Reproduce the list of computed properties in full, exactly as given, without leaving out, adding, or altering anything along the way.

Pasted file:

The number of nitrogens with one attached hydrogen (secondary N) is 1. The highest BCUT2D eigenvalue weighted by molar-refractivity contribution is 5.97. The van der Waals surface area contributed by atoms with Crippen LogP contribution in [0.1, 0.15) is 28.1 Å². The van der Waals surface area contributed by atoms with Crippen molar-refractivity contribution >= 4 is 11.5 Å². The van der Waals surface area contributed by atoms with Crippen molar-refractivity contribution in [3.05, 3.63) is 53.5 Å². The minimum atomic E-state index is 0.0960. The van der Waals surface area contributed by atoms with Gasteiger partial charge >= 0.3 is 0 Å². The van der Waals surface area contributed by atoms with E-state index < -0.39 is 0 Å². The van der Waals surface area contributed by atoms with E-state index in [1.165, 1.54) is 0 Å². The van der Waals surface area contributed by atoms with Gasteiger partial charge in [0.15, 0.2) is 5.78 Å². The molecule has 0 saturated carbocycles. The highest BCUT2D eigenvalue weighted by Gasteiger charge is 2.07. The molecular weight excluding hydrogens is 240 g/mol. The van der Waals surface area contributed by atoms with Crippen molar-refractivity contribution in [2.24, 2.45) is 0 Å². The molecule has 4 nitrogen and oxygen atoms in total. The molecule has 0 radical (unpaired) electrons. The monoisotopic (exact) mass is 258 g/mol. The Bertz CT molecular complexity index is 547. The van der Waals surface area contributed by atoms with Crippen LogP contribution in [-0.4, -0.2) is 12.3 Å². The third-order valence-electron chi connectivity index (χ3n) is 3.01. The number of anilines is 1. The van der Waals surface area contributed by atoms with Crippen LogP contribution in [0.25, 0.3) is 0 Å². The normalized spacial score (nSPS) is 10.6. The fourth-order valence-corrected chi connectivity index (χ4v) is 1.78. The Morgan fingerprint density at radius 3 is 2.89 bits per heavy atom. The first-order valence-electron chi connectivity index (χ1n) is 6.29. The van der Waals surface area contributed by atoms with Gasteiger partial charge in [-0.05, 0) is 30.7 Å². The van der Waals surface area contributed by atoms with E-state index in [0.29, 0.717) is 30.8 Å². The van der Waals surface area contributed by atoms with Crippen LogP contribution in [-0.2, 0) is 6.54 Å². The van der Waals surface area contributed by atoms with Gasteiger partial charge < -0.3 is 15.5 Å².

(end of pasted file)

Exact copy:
The number of nitrogens with one attached hydrogen (secondary N) is 1. The highest BCUT2D eigenvalue weighted by molar-refractivity contribution is 5.97. The van der Waals surface area contributed by atoms with Crippen LogP contribution in [0.1, 0.15) is 28.1 Å². The van der Waals surface area contributed by atoms with Crippen molar-refractivity contribution >= 4 is 11.5 Å². The van der Waals surface area contributed by atoms with Crippen molar-refractivity contribution in [3.05, 3.63) is 53.5 Å². The minimum atomic E-state index is 0.0960. The van der Waals surface area contributed by atoms with Gasteiger partial charge >= 0.3 is 0 Å². The van der Waals surface area contributed by atoms with E-state index < -0.39 is 0 Å². The van der Waals surface area contributed by atoms with E-state index in [1.165, 1.54) is 0 Å². The van der Waals surface area contributed by atoms with Gasteiger partial charge in [0.15, 0.2) is 5.78 Å². The molecule has 0 saturated carbocycles. The highest BCUT2D eigenvalue weighted by Gasteiger charge is 2.07. The molecular weight excluding hydrogens is 240 g/mol. The van der Waals surface area contributed by atoms with Crippen molar-refractivity contribution in [2.24, 2.45) is 0 Å². The molecule has 4 nitrogen and oxygen atoms in total. The molecule has 0 radical (unpaired) electrons. The monoisotopic (exact) mass is 258 g/mol. The Bertz CT molecular complexity index is 547. The van der Waals surface area contributed by atoms with Crippen LogP contribution in [-0.4, -0.2) is 12.3 Å². The third-order valence-electron chi connectivity index (χ3n) is 3.01. The number of anilines is 1. The van der Waals surface area contributed by atoms with Crippen LogP contribution in [0.25, 0.3) is 0 Å². The normalized spacial score (nSPS) is 10.6. The fourth-order valence-corrected chi connectivity index (χ4v) is 1.78. The Morgan fingerprint density at radius 3 is 2.89 bits per heavy atom. The first-order valence-electron chi connectivity index (χ1n) is 6.29. The van der Waals surface area contributed by atoms with Gasteiger partial charge in [-0.05, 0) is 30.7 Å². The van der Waals surface area contributed by atoms with E-state index in [0.29, 0.717) is 30.8 Å². The van der Waals surface area contributed by atoms with Crippen LogP contribution in [-0.2, 0) is 6.54 Å². The van der Waals surface area contributed by atoms with Gasteiger partial charge < -0.3 is 15.5 Å².